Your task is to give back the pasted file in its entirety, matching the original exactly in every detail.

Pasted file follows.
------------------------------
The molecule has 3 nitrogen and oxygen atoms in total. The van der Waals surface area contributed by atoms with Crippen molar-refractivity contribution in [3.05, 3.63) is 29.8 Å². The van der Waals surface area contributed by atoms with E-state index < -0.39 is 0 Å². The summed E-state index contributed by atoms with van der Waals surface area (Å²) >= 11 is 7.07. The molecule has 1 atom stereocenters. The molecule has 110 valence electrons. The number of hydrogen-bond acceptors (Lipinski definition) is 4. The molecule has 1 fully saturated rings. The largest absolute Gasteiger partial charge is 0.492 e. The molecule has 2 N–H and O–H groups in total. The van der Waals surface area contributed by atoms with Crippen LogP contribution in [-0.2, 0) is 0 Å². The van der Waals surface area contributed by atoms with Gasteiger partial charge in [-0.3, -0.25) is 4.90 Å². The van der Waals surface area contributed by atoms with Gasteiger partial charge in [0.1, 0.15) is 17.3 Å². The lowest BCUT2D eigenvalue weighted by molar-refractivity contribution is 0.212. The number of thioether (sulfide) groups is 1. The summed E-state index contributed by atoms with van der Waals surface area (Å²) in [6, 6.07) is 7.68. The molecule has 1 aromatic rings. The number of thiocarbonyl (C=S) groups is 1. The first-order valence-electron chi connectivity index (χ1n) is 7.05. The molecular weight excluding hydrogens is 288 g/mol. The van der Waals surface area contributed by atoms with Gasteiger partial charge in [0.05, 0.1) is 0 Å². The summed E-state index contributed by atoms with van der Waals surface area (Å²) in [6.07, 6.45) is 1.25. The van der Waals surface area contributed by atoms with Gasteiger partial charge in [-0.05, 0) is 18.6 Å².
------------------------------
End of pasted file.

The molecule has 3 nitrogen and oxygen atoms in total. The van der Waals surface area contributed by atoms with Crippen molar-refractivity contribution in [3.05, 3.63) is 29.8 Å². The van der Waals surface area contributed by atoms with E-state index < -0.39 is 0 Å². The summed E-state index contributed by atoms with van der Waals surface area (Å²) >= 11 is 7.07. The molecule has 1 atom stereocenters. The molecule has 110 valence electrons. The number of hydrogen-bond acceptors (Lipinski definition) is 4. The molecule has 1 fully saturated rings. The largest absolute Gasteiger partial charge is 0.492 e. The molecule has 2 N–H and O–H groups in total. The van der Waals surface area contributed by atoms with Crippen LogP contribution in [-0.2, 0) is 0 Å². The van der Waals surface area contributed by atoms with Gasteiger partial charge in [-0.3, -0.25) is 4.90 Å². The van der Waals surface area contributed by atoms with Gasteiger partial charge in [0.1, 0.15) is 17.3 Å². The lowest BCUT2D eigenvalue weighted by molar-refractivity contribution is 0.212. The number of thioether (sulfide) groups is 1. The summed E-state index contributed by atoms with van der Waals surface area (Å²) in [6, 6.07) is 7.68. The molecule has 1 aromatic rings. The number of thiocarbonyl (C=S) groups is 1. The first-order valence-electron chi connectivity index (χ1n) is 7.05. The molecular weight excluding hydrogens is 288 g/mol. The van der Waals surface area contributed by atoms with Gasteiger partial charge in [0.05, 0.1) is 0 Å². The summed E-state index contributed by atoms with van der Waals surface area (Å²) in [6.07, 6.45) is 1.25. The van der Waals surface area contributed by atoms with Gasteiger partial charge in [-0.05, 0) is 18.6 Å².